one convention to which the present family owes its crown, and which, if this bill is law, was an act of rebellion : I mean that glorious and immortal assembly purporting to represent the people of England, that placed the crown on the head of William and Mary. This assembly comes under every clause in this bill, descriptive of illegal assembly. Had such a bill as this been the law of England, and been executed, Lord Somers and the leaders in the revolution must have been apprehended. I have read much of the proceedings of the Catholics at the time of the revolution, but I never before read their justification in the shape of an act of Parliament; for if this declaratory bill be law, then the convention of 1688 was against law, and all its proceedings of course,and, amongst others, the settlement of the crown, illegal, and the resistance of the Catholics to that settlement warrantable by law. Who would have thought that the Catholics would have found, in the defamer of their loyalty, an apologist for their rebellion ? Who would have thought to have found in a bill professing to be a strong measure in favour of power, the seed of a principle which impeaches the succession of the Crown, in the present illustrious family; but so interwoven, fortunately, is the title of the King with the liberties of the people, that no man can be the enemy of the one without at the same time suggesting a question against the other. Such melancholy and gross ignorance does this act betray of the history of both countries, and such a total and shocking disregard to every trace of sound constitutional principle, without which no man can be a safe lawyer, or a good citizen. Blackstone speaks of this law of redress; the law of redress ascertained as at the revolution, and the law of redress unascertained, as in those cases where the governing powers betray their trust, and conspire against the common weal, such as the modesty of the law will not suppose; and therefore against which it does not provide a remedy; but leaves the redress open to the exigency; and it is this which Lord Bolinbroke means, when he says the constitution of Great Britairr cannot be destroyed, even by Parliament. Kings, like James II., may abdicate; Parliaments, like his Parliament, may betray their trust; but the resources of this constitution are such, that the people cannot be enslaved, until they themselves are universally corrupt. How then are they to redress themselves when they are betrayed by Parliament? how, in such a case - how? but by resorting to what this bill makes a misdemeanor, the appointment or delegation of some body or bodies, who may confer and communicate. This bill, I therefore submit, is not only, as a declaration of law, false and ignorant, but highly criminal and mischievous, as a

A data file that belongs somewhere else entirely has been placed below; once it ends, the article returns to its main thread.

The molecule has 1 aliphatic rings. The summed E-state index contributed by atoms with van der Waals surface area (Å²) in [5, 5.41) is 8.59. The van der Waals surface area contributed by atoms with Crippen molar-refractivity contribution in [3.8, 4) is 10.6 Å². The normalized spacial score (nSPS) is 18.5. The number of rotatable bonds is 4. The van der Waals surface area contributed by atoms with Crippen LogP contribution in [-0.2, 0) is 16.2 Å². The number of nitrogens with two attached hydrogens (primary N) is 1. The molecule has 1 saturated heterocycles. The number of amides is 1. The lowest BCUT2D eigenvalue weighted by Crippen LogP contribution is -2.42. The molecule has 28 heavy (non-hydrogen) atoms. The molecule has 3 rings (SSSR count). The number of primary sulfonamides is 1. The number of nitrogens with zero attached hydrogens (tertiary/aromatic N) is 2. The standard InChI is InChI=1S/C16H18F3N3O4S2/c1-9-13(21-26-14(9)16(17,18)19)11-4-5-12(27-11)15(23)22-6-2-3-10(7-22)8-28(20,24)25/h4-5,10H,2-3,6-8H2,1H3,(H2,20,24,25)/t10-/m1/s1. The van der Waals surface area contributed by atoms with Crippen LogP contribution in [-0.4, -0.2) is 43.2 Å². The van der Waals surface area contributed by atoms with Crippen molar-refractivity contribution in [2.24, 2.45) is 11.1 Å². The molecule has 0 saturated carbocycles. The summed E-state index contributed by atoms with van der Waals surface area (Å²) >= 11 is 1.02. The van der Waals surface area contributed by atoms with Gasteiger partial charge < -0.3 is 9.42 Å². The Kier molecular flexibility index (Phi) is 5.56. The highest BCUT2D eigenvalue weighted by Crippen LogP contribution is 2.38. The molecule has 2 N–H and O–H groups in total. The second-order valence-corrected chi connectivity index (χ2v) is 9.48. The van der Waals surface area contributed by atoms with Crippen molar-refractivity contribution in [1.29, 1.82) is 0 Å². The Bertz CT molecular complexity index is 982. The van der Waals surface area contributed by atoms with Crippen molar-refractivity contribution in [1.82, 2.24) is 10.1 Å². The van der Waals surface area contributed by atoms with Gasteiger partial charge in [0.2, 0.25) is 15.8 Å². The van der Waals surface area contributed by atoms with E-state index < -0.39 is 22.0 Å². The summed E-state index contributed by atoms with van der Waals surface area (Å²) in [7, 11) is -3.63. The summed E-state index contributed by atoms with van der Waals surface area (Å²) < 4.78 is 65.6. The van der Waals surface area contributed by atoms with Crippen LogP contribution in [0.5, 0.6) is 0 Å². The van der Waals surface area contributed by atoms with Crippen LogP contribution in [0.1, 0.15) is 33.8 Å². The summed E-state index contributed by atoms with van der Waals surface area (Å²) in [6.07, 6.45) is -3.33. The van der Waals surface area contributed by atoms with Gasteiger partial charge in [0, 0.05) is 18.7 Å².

provision against those popular resources which Ireland found necessary once, and England found necessary also, and without which neither had been free, -resources which should neither be prohibited nor encouraged.